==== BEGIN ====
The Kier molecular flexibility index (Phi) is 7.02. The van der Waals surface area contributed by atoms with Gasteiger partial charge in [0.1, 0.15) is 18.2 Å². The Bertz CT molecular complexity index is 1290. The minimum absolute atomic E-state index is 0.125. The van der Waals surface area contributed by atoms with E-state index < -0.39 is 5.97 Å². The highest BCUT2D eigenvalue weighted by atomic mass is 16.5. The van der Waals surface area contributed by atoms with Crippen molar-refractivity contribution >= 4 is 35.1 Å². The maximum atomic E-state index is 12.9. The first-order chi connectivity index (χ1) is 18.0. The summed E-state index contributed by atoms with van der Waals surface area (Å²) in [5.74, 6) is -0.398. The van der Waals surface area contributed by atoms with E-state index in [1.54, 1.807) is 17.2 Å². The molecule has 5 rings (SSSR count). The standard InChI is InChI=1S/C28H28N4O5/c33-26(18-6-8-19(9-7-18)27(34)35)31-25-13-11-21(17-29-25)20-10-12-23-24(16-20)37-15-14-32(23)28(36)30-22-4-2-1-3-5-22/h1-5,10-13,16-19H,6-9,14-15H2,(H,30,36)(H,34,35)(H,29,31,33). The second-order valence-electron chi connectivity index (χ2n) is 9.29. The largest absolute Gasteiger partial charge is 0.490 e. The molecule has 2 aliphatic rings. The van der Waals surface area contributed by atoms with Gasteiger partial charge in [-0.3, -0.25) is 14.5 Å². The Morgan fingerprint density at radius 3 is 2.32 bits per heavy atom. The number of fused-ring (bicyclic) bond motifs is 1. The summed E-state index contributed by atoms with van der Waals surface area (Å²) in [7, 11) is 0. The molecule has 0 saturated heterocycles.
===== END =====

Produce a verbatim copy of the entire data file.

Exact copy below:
The Kier molecular flexibility index (Phi) is 7.02. The van der Waals surface area contributed by atoms with Gasteiger partial charge in [0.1, 0.15) is 18.2 Å². The Bertz CT molecular complexity index is 1290. The minimum absolute atomic E-state index is 0.125. The van der Waals surface area contributed by atoms with E-state index < -0.39 is 5.97 Å². The highest BCUT2D eigenvalue weighted by atomic mass is 16.5. The van der Waals surface area contributed by atoms with Crippen molar-refractivity contribution >= 4 is 35.1 Å². The maximum atomic E-state index is 12.9. The first-order chi connectivity index (χ1) is 18.0. The summed E-state index contributed by atoms with van der Waals surface area (Å²) in [5.74, 6) is -0.398. The van der Waals surface area contributed by atoms with E-state index in [1.54, 1.807) is 17.2 Å². The molecule has 5 rings (SSSR count). The standard InChI is InChI=1S/C28H28N4O5/c33-26(18-6-8-19(9-7-18)27(34)35)31-25-13-11-21(17-29-25)20-10-12-23-24(16-20)37-15-14-32(23)28(36)30-22-4-2-1-3-5-22/h1-5,10-13,16-19H,6-9,14-15H2,(H,30,36)(H,34,35)(H,29,31,33). The second-order valence-electron chi connectivity index (χ2n) is 9.29. The largest absolute Gasteiger partial charge is 0.490 e. The molecule has 2 aliphatic rings. The van der Waals surface area contributed by atoms with Gasteiger partial charge in [-0.3, -0.25) is 14.5 Å². The Morgan fingerprint density at radius 3 is 2.32 bits per heavy atom. The number of fused-ring (bicyclic) bond motifs is 1. The summed E-state index contributed by atoms with van der Waals surface area (Å²) in [7, 11) is 0. The molecule has 0 saturated heterocycles.